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Heating Up

The Future of Heat Mitigation Infrastructure

Florence Scheve

César Torres-Bustamante

March 2021

By 2050, two important world changes will have occurred. First, two thirds of the world’s population will be living in urban areas. This is a well-known fact by most designers, and many have taken on the challenge of designing better cities for these future inhabitants. And second, there is a high chance the global temperature will have risen by 2° Celsius. By 2050, the world will be substantially hotter than it is today, changing the public’s interactions with the built environment and with the landscape.

While there is a tenuous protocol to follow when designing for other effects of climate change, like sea level rise, extreme heat has yet to be addressed within the realm of urban design and landscape architecture. This project intends to begin the process of developing heat mitigation infrastructure for urban settings, specifically within the context of the Mission District in San Francisco, California.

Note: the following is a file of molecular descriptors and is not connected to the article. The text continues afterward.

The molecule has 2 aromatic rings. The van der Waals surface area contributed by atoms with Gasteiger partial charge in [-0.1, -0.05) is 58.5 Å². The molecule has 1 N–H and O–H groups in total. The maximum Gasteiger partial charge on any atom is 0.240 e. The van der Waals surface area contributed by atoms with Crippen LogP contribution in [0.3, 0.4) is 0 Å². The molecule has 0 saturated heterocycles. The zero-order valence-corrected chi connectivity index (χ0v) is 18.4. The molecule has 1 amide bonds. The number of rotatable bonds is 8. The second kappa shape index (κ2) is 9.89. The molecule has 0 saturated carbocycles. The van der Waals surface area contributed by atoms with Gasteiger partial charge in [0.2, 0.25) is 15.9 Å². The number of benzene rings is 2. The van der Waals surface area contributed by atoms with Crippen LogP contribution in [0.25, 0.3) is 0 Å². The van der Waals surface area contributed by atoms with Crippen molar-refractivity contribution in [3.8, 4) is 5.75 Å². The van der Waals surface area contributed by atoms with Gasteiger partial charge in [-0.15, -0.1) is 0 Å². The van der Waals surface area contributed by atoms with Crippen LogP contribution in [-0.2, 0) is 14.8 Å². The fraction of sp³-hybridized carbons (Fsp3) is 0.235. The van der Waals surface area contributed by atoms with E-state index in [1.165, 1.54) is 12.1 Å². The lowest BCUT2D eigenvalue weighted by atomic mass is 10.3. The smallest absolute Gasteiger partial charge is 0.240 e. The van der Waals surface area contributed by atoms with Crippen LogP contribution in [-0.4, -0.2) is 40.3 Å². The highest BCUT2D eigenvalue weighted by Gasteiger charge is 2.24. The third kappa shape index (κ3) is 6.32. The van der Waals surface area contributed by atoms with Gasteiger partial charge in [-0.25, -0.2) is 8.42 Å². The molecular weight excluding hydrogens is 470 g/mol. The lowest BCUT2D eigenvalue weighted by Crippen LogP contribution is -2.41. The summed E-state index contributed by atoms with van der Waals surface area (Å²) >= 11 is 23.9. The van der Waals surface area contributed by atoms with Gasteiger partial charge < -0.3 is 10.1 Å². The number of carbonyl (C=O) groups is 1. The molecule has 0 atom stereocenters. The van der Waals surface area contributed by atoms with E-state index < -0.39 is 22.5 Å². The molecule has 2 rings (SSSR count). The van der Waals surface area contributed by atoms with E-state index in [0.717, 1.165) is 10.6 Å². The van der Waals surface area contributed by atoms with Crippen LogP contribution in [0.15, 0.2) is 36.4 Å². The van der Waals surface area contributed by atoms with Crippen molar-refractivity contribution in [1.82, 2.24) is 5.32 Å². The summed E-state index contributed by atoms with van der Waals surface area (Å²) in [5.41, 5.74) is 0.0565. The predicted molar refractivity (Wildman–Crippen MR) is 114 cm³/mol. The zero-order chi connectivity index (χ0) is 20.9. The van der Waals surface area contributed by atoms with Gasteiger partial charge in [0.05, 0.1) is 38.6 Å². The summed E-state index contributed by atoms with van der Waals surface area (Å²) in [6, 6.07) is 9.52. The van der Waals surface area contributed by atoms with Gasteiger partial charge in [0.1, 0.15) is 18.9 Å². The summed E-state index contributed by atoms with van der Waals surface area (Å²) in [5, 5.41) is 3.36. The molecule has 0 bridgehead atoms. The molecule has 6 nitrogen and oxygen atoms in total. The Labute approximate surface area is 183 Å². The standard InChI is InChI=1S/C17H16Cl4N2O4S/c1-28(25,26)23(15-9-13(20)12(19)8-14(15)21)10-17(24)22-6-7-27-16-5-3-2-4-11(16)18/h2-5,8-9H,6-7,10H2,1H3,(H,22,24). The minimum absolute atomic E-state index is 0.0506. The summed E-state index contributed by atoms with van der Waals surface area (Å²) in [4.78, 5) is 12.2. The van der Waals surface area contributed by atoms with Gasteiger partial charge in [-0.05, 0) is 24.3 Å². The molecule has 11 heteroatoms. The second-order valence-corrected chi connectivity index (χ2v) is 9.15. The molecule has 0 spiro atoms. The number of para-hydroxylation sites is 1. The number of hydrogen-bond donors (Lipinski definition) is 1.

Florence Scheve was born and raised in San Jose, CA. Growing up, she spent most of her childhood outside in the local oak grasslands. Her love of the outdoors was cultivated at a young age and this love is what helped guide her to landscape architecture. Within this profession, Florence is interested in tackling large scale problems that affect our planet. Her senior thesis explores how urban environments can adapt to the effects of climate change, specifically rising urban heat. After graduation, she hopes to continue this research-orientated work, focusing on adapting urban environments in developing countries to a changing planet.

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